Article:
Nick and my dad got to Rapid City late Wednesday night. On Tuesday my uncle had put one of his coworkers in a spot and they came up on about 50 head in the same general area -they filled the cow tag that they had and called and told my uncle the story. Needless to say we knew where we were heading in the morning.
0430 Thursday morning and the same story. Stopped and the gas station and fueled up with gas and coffee and donuts. We got to our spot about an hour before first light, parked, rolled the windows down and turned the truck off and just sat there. My wife, my brother, my dad and myself. We all sat in the truck BS-ing (ever so quietly) for a while before we heard our first bugle of the day. Then there was another. And another. And another. We sat there in awe as it is the middle of October and I didn’t expect to hear much talking amongst the elk population. This didn’t stop the whole morning.
Once shooting light hit we all got out of the truck, one at a time, and quiet as a mouse. We loaded our packs and headed out – one foot in front of the other, following the bugling a couple feet at a time. We were creepin’. Walk a few yards and stop, walk a few yards and stop. Glass. Walk a few yards. Glass. Walk a few yards. There was bugling and chirping all around us – to the right, to the left, to the front, to the back – everywhere. And then there they were – we were on ‘em! Hell we were in ‘em! This is where the inexperienced hunter comes into play.
We had a couple shots at a couple nice cows but Nick couldn’t find them in the scope. It’s ok though because we didn’t push them – at all. I told him (and Kara) several times before the week that no matter what, no matter how excited I was or antsy I may get, to NOT shoot unless they were 100% comfortable with the shot (I have a pretty short string and it doesn’t take a lot before I’m like a kid in a candy shop – like a German Shorthair if you will - when I’m out hunting). Nick did great. We backed out and headed back toward the truck. We found a spot and hunkered down for the remainder of the morning. We were listening to bugling and chirping within 200 yards of us until we actually left in the truck – it was time for lunch.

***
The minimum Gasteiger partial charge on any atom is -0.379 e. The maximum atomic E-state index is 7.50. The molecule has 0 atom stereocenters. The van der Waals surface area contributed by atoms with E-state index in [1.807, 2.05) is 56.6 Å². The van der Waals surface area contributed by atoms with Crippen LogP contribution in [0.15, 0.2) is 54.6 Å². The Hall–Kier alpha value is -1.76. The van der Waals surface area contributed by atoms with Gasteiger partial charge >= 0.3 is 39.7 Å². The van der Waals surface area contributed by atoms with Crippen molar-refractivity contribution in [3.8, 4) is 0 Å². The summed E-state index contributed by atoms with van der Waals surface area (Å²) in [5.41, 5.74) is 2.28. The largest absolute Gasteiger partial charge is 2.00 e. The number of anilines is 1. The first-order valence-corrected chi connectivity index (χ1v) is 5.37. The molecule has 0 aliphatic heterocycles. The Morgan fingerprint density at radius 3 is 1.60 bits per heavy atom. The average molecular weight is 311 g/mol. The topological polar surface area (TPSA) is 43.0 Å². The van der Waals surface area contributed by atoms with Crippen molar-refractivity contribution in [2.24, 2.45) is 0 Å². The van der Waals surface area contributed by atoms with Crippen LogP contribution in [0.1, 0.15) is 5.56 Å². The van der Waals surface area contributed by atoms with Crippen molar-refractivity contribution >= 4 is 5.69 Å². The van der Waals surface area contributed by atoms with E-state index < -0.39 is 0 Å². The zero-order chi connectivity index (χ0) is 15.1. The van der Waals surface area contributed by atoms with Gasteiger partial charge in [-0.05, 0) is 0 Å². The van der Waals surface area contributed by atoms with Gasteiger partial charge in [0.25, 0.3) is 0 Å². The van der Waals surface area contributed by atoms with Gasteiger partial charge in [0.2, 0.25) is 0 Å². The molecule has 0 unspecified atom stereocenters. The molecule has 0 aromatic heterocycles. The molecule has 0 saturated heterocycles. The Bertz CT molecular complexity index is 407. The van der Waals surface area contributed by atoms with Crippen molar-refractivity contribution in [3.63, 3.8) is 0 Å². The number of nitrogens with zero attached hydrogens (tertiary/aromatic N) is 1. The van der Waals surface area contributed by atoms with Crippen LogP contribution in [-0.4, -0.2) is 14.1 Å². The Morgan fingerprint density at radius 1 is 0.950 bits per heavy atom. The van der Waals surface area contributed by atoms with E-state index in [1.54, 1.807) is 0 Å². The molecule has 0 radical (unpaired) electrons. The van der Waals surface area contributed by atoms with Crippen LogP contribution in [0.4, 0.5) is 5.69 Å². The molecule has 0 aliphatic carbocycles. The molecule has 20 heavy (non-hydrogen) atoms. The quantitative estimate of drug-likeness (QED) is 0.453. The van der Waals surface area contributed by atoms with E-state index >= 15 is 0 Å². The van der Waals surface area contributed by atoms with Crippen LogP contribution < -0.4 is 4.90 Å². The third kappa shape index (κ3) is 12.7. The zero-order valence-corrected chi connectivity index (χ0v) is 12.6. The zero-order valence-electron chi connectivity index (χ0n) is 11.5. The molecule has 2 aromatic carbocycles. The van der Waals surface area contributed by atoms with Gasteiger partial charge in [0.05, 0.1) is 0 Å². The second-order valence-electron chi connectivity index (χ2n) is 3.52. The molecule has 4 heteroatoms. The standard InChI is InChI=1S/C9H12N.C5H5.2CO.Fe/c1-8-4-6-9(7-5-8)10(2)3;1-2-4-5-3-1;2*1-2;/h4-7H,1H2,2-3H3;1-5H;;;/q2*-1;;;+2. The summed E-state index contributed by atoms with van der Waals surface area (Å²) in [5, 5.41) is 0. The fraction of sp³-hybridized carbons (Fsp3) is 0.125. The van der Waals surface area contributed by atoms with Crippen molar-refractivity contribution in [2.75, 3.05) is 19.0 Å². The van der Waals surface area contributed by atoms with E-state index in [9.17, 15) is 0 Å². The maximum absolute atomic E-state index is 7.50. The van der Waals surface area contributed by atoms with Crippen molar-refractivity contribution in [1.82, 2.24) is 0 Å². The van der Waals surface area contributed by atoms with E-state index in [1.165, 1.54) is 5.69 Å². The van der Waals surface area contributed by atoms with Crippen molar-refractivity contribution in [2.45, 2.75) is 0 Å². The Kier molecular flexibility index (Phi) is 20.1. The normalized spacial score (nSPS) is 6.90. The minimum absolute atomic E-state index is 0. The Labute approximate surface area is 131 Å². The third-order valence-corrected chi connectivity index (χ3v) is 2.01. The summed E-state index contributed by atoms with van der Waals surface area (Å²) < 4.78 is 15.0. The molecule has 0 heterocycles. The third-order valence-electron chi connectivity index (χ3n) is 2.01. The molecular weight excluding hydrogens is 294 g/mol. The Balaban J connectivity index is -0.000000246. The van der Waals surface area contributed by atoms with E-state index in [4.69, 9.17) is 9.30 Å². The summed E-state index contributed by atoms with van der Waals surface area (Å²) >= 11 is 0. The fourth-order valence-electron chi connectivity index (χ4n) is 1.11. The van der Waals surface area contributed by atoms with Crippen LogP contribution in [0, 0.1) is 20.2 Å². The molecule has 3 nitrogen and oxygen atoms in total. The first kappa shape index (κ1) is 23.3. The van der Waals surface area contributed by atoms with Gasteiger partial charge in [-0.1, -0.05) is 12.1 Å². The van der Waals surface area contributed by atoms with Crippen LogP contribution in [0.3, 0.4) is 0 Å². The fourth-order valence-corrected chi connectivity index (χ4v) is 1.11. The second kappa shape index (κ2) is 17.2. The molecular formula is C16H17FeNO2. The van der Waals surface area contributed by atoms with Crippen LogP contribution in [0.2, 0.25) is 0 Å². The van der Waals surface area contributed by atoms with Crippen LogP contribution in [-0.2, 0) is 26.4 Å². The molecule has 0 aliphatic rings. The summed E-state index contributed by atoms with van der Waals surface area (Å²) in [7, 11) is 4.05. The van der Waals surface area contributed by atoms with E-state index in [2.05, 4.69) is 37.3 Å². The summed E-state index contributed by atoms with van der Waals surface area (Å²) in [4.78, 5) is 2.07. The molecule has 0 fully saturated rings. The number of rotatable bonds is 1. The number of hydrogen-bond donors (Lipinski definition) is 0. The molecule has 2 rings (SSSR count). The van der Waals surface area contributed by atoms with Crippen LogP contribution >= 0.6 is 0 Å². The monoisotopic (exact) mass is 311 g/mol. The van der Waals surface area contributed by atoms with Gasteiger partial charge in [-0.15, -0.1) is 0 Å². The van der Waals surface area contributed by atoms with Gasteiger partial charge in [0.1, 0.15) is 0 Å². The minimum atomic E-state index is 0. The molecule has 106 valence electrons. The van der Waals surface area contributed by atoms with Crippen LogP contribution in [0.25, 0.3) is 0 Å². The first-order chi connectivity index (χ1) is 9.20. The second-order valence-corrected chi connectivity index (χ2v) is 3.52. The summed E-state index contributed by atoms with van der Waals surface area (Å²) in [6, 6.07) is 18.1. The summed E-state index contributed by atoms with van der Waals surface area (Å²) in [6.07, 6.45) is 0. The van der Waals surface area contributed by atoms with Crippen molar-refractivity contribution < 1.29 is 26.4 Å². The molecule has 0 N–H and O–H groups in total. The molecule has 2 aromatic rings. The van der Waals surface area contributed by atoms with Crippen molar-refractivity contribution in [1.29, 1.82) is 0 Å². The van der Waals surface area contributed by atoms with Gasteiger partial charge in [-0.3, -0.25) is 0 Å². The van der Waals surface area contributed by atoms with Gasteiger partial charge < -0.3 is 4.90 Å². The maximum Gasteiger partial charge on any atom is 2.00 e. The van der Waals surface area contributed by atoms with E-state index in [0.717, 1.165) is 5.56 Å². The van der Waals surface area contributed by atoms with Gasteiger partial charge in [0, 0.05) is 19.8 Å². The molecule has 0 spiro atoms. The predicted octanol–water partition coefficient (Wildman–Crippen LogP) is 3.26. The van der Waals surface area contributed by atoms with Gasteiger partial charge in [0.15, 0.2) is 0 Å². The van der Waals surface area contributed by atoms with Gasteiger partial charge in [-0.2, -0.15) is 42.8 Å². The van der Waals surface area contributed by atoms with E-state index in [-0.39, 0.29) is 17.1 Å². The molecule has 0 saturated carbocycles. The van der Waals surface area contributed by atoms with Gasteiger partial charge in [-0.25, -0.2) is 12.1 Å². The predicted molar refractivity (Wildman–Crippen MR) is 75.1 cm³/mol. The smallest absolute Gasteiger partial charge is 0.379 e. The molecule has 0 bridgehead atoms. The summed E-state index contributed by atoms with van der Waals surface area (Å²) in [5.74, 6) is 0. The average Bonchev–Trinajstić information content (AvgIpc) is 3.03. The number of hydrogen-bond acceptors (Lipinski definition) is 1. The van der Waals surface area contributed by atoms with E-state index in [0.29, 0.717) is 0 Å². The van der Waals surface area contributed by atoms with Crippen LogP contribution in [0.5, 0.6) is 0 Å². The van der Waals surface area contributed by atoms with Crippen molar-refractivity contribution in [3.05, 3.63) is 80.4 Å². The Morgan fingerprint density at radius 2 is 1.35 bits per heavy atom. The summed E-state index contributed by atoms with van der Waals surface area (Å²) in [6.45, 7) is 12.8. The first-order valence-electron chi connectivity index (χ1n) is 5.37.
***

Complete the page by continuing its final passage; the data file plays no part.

We drove for quite a ways and decided to make our way all the way to the Sugar Shack for a couple ½ pound burgers and chips and make an evening plan. After a lot of back and forth between my dad and I on what was the best way to hunt the evening (do we leave that spot alone completely till morning? To we set up somewhere close and sit? Do we go right into the gut of where we were earlier and sit?) We decided to go to the other side of the ridge we were on in the morning and set up along a beautiful meadow with a nice watering hole in the middle of it. Remember, it was about 75 degrees while we were having burgers and those elk were probably getting thirsty after all their morning action.